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Why few Americans turned up in the 'Panama Papers'

Rick Newman
Senior Columnist

Reported by Rick Newman and Mandi Woodruff

Wealthy potentates from several dozen countries have been identified as global tax evaders in the intriguing “Panama Papers” scandal. But one country is almost entirely absent from the files: the United States.

A massive leak of documents from Panamanian law firm Mossack Fonseca shows that more than 100 prominent people have used the firm’s services to set up accounts in foreign tax havens and avoid paying taxes in their home countries. The firm’s clients include top officials in Argentina, Iceland, Saudi Arabia, Abu Dhabi and Ukraine, along with eight former world leaders, soccer star Lionel Messi, golfer Nick Faldo, the father of U.K. Prime Minister David Cameron, and a relative of China’s leader, Xi Jinping. Funneling money to tax havens isn’t necessarily illegal, but the revelations are certainly embarrassing and they show that some public officials seem to have a lot more money than they should.

Skirting taxes is a global activity, yet the only American who has turned up in the Mossack Fonseca files so far is Marianna Olszewski, an author and financier. Are Americans more honest than taxpayers from other countries? Or do rich Americans simply have better ways of dodging taxes?

It turns out that rich Americans have less need for tax havens than their comrades elsewhere. “People in other countries pay a lot more in taxes than we do,” says international tax expert Lee Sheppard, contributing editor at Tax Analysts. “In other countries, nearly every rich person has a tax haven bank account. Proportionately, the United States doesn't have as large a problem.”

The top federal income tax rate in the United States is 39.6%, with a threshold of about $415,000 in income for a single filer. In much of Europe, the top rate is a few points higher—but it kicks in at much lower income levels. As for investment income, the capital gains rate in the U.S. is 20%, and 15% on the type of investment known as “carried interest.” In a few investor-friendly European countries—Switzerland, Luxembourg, the Netherldands—the capital gains rate is 0. But in most of Europe it ranges from 15% to 42%. And few countries have as many generous tax deductions as the United States.

Who's looking for tax havens?

Tax experts generally identify three categories of people who seek global tax havens: criminals; “politically exposed persons,” or PEPs, who enrich themselves while holding office and need to hide the money; and regular rich folk who want to conceal assets from family members, ex-spouses and the like. Many of the characters who turned up in the Panama Papers appear to be PEPs who are more interested in keeping cash from public view than minimizing the tax bills on legitimate income.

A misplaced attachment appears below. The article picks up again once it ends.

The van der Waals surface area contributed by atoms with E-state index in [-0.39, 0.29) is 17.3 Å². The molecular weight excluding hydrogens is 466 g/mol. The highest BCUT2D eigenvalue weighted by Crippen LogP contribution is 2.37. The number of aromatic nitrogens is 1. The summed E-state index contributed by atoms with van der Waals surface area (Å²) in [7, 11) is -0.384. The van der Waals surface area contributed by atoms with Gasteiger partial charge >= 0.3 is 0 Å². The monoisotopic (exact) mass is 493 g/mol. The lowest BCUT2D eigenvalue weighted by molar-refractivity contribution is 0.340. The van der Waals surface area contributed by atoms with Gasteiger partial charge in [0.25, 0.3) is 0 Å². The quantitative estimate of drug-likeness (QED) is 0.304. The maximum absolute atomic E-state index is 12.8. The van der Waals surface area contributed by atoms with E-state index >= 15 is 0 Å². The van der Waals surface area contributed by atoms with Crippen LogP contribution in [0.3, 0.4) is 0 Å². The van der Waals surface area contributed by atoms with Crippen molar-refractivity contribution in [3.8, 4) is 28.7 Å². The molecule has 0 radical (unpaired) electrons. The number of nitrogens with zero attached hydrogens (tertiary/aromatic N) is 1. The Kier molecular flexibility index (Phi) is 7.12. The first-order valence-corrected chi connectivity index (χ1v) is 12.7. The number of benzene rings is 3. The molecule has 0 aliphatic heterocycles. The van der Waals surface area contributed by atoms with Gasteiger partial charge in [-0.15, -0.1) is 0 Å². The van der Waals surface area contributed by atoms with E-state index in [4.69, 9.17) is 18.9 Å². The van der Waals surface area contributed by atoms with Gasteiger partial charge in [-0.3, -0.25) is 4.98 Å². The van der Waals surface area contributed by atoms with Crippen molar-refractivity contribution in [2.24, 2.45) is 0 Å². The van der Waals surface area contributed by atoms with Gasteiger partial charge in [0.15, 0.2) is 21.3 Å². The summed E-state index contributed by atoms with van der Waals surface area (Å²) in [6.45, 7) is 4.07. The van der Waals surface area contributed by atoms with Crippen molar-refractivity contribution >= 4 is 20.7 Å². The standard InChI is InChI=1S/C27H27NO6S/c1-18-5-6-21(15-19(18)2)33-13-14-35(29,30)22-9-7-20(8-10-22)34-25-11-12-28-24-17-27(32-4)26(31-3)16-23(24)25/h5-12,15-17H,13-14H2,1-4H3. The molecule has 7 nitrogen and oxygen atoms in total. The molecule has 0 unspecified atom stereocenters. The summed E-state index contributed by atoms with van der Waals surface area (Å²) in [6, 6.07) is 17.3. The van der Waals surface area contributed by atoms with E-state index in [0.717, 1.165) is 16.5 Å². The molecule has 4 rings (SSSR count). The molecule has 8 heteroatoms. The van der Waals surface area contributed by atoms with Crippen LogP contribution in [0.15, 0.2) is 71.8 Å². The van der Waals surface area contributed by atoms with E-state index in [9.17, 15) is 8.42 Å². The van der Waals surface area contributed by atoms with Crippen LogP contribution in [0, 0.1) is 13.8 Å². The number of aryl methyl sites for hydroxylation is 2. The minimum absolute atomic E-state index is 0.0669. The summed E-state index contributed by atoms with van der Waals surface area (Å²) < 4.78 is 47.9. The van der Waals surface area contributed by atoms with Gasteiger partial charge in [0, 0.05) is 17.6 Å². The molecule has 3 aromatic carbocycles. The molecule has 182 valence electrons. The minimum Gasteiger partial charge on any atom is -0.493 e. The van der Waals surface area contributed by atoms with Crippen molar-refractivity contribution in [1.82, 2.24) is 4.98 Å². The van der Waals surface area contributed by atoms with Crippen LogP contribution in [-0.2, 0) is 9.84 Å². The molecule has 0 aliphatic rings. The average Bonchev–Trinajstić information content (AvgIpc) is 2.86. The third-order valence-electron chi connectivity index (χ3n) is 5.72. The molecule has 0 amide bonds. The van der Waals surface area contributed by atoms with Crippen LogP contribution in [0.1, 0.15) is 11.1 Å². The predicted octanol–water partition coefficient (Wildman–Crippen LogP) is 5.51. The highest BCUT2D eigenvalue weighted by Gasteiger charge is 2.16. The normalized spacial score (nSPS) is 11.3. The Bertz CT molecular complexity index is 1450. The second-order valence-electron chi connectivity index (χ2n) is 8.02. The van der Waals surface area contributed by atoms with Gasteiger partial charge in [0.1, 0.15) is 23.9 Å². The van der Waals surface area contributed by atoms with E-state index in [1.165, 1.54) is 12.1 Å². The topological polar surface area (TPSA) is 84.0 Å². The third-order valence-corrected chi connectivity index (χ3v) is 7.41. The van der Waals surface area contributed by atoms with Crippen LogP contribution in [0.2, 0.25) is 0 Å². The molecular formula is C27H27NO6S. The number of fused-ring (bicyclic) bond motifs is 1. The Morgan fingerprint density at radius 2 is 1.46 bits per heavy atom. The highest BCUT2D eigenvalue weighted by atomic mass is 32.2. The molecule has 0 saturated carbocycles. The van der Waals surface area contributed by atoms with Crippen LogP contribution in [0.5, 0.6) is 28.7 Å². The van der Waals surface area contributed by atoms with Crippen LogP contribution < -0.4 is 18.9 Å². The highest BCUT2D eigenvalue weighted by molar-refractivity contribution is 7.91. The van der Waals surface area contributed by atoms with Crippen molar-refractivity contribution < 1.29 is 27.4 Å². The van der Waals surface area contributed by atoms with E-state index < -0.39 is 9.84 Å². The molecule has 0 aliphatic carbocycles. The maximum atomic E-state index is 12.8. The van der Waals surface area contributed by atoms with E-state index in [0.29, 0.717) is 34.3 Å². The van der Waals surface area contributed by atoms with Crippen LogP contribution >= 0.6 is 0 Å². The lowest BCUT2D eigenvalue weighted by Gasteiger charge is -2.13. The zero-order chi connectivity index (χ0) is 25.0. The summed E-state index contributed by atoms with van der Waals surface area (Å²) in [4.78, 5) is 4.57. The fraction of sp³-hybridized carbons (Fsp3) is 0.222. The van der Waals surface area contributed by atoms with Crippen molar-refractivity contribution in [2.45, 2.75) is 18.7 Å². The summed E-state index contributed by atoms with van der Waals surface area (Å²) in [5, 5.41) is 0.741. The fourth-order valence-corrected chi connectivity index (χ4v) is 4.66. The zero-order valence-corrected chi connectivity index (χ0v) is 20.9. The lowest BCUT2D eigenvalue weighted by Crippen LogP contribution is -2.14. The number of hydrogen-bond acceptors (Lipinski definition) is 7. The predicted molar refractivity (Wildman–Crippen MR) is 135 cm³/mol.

For wealthy Americans who just want to maximize the value of their assets, setting up a tax haven account isn’t very appealing. For starters, it’s expensive, requiring costly lawyers, accountants, trustees and other specialists who know how to pull all the levers. And instead of earning a return on your money, as most investors prefer, you pay hefty fees to foreign banks that offset any earnings.

Still, average, not-so-wealthy Americans can open offshore accounts too. Millions already do and they aren’t banking abroad to try to swindle the U.S. government or necessarily maximize their assets. But the IRS is making it harder for people to conceal overseas money. The agency issued new rules recently that impose stricter penalties for people who don’t report foreign assets, a move that has helped triple the number of filings since 2005, according to the IRS.

Today, individuals who hold over $10,000 in foreign-held banks are required to submit records of their accounts to the IRS each year. Under the government’s new, more complex rules on foreign asset reporting issued in 2014, financial institutions must report U.S. customers with accounts totaling more than $50,000 to the IRS. This has become a big enough headache for foreign banks that it’s made opening bank accounts abroad tougher for some Americans.



There are risks, as well. Established havens such as Bermuda and the Cayman Islands cater to certain types of businesses and don’t really want to deal with individuals, because it could sully their reputation with corporate clients. Other havens might take anybody, but your money may not be safe at less reputable institutions on little-known island nations. Allen Stanford spent 20 years operating an outfit in Antigua called Stanford International Bank, and it turned out he was spending his depositors’ money. A jury convicted him of fraud and other charges in 2012, and a judge sentenced him to 110 years in prison.

You could have difficulty accessing the money in your tax haven account as well, if you need it, say, to live on. Finding a way to spend it in the local currency would help, since money converted back into dollars is usually traceable via exchange desks in New York. And if you’re trying to hide money, that won’t do.

There may be further juicy revelations from Panama, and more Americans might surface in the Mossack Fonseca files. And there are certainly a lot of American corporations that use tax havens to minize tax liabilities, a different sort of problem. But if this is one scandal America sits out, nobody will complain.

Rick Newman’s latest book is Liberty for All: A Manifesto for Reclaiming Financial and Political Freedom. Follow him on Twitter: @rickjnewman.